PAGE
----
In daily life, David Peters Montana is a socially conscious thinker and a dapper dresser, usually topped with a hat, clad in leather shoes.

Fans of New Orleans culture know Montana, 65, as a Mardi Gras Indian big chief who started masking at age 9 with his sister, Toki, and now leads his own tribe, Washitaw Nation.

But this Monday -- St. Joseph’s Night, when Indians move through their neighborhoods in their feathers -- Montana will be wearing street clothes as he plays tambourine with his tribe in the heart of the 7th Ward.

The reason: Rising costs of living in his hometown have forced him, like others who mask Indian, to choose between the costly, time-consuming tradition of sewing a new suit for Mardi Gras and simple necessities of life, like rent and electricity.

Montana comes from a family considered Indian royalty. His famous dad, carpenter Edward Montana, served as second chief in the Yellow Pocahontas tribe and created suits that rivaled those of Tootie Montana, Edward’s younger brother.

In 1994, his father, struck with lung cancer, was left unable to speak. Still, he handed down the tradition silently. “I read his eyes,” Montana said. “He said, ‘Don’t let my work go in vain.’ ”

But in recent years, Montana has found it much harder to live up to his father’s directive. According to the Greater New Orleans Fair Housing Action Center, since Hurricane Katrina in 2005, the proportion of renters paying 30 or 50 percent of their income toward rent is higher in New Orleans than in big-ticket cities like New York or San Francisco. Indians, musicians and other cultural leaders in New Orleans have been hit hard, moving farther from the center of New Orleans in search of affordable housing.

Montana's rent, $400 when Hurricane Katrina hit, doubled to $800; utilities rose exponentially. A few years ago, a neighbor created a GoFundMe campaign to help him get caught up and stay in his apartment off Bayou Road in the 7th Ward, but the bills began mounting again.

It came as a relief late last year when his application was accepted for an affordable apartment in the Bell Artspace Campus, a 79-unit complex in the city’s 6th Ward made up of three rehabbed school buildings set on grounds that make up nearly two full city blocks. But financial pressures had reached a breaking point. After bills, nothing remained for this year's beads and feathers.

Those who made New Orleans famous for its culture — its Indians, musicians and social-aid-and-pleasure-club members — simply aren't making enough money to cover costs of living. It's "discouraging and heart-wrenching," said bass drummer Ellis Joseph, who leads the Free Agents Brass Band and is a music instructor at a public school, but was saddled with student loans and rent that just rose by another $100.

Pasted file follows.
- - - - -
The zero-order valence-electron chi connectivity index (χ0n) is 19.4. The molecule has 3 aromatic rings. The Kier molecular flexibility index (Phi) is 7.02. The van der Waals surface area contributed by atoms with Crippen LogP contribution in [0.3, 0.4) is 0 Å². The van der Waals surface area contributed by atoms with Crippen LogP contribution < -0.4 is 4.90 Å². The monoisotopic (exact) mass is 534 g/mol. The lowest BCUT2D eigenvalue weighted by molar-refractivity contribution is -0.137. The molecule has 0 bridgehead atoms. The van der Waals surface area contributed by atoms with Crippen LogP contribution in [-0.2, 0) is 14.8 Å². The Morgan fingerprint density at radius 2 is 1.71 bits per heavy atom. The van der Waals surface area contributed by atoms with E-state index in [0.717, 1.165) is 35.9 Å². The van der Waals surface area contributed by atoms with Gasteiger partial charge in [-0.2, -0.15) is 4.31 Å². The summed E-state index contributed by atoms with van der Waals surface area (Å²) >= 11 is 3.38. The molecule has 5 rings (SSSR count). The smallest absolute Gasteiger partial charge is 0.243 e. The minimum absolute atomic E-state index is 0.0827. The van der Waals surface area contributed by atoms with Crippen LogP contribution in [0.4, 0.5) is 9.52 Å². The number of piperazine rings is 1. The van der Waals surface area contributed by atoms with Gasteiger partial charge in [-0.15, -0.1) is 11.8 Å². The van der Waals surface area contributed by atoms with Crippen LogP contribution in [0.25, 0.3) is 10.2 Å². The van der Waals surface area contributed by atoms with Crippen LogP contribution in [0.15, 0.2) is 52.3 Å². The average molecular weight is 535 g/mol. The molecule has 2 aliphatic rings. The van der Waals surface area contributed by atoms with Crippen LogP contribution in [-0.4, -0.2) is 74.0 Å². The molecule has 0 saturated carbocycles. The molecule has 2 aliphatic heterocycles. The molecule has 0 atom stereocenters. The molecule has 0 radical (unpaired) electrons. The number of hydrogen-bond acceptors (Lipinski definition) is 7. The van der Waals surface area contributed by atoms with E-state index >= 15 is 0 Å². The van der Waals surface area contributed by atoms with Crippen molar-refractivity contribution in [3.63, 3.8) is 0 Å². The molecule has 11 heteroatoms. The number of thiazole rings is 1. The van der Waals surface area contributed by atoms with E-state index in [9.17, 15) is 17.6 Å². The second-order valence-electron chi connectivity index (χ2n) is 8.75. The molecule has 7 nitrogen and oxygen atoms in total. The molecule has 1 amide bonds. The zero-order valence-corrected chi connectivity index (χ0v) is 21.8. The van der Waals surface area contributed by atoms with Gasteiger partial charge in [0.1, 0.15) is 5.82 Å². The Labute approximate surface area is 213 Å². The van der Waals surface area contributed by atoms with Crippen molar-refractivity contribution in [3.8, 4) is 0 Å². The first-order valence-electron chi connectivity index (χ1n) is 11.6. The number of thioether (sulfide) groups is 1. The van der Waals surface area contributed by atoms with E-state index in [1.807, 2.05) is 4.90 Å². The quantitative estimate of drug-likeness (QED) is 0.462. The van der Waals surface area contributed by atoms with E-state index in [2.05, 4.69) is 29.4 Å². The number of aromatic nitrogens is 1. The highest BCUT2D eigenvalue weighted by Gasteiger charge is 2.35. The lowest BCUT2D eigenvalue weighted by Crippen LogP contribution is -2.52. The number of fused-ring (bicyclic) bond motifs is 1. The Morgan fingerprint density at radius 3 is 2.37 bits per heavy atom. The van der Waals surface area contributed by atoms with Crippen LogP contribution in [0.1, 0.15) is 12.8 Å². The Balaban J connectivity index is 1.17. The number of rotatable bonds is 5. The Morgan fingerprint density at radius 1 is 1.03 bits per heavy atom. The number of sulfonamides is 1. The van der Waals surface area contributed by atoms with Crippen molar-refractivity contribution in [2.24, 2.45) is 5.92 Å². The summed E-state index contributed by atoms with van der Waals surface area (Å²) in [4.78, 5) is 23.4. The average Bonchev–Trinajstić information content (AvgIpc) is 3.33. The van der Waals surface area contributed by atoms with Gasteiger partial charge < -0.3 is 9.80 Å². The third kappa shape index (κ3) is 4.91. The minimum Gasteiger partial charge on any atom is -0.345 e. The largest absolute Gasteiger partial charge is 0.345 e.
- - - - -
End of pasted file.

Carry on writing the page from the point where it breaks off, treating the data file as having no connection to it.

Joseph will move into an apartment at Bell next month, but a long list of bandmates and musical friends are now on Bell's waiting list, he said. One musician had moved into a sketchy area, because it was affordable, only to dodge bullets when he gets home from gigs, Joseph said. Another was forced out by a landlord turning the rental into an Airbnb, leaving him sleeping on a family couch in eastern New Orleans, far from where his gigs are.

Even as Montana has struggled financially, he still holds the spotlight. Several years ago, he led the legendary Yellow Pocahontas tribe on Fat Tuesday for his cousin Darryl Montana, Tootie’s son. Then in 2012, he started the Washitaw Nation. He’s lectured about Indian culture at Tulane University.

These days, he and longtime girlfriend Sandra Smith are at home in a sunny, brick-walled Bell apartment. Montana knows the campus well, having attended school there, at the former Andrew J. Bell Junior High, before moving on to Joseph S. Clark High School.

He ended up dropping out of Clark, to the consternation of his mother, who made him accompany her to her job at Boudreaux’s Jewelry on Baronne Street. He worked there as a janitor until he brought some of his Indian beadwork to the office, impressing her boss with the intricacy of the work. That was the start of his life’s profession, as he learned how to work with precious metals and make jewelry.

Despite taking this year off, Montana believes that better times are ahead. The move to Bell cut his rent-utility bills by a quarter, maybe even a half. And the stable rent, like the regular health care he receives through the Musicians’ Clinic, sets his mind at ease. “I can’t think right when I’m stressed,” he said. “But this calm allows me to sew.”